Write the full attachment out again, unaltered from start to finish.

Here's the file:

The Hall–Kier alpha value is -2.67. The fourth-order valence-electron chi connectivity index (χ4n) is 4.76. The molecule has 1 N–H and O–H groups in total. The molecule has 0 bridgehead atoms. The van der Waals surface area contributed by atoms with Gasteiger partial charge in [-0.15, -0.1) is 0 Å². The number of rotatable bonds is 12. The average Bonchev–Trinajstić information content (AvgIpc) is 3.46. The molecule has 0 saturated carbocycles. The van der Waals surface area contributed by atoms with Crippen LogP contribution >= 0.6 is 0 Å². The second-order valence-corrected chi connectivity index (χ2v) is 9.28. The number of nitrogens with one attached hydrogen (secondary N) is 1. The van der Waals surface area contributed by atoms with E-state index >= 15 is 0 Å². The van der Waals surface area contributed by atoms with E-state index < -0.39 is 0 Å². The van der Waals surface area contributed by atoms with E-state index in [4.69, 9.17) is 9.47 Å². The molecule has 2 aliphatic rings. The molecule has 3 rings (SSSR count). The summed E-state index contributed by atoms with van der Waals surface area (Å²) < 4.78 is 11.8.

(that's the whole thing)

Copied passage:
The Hall–Kier alpha value is -2.67. The fourth-order valence-electron chi connectivity index (χ4n) is 4.76. The molecule has 1 N–H and O–H groups in total. The molecule has 0 bridgehead atoms. The van der Waals surface area contributed by atoms with Gasteiger partial charge in [-0.15, -0.1) is 0 Å². The number of rotatable bonds is 12. The average Bonchev–Trinajstić information content (AvgIpc) is 3.46. The molecule has 0 saturated carbocycles. The van der Waals surface area contributed by atoms with Crippen LogP contribution >= 0.6 is 0 Å². The second-order valence-corrected chi connectivity index (χ2v) is 9.28. The number of nitrogens with one attached hydrogen (secondary N) is 1. The van der Waals surface area contributed by atoms with E-state index >= 15 is 0 Å². The van der Waals surface area contributed by atoms with E-state index < -0.39 is 0 Å². The van der Waals surface area contributed by atoms with E-state index in [4.69, 9.17) is 9.47 Å². The molecule has 2 aliphatic rings. The molecule has 3 rings (SSSR count). The summed E-state index contributed by atoms with van der Waals surface area (Å²) < 4.78 is 11.8.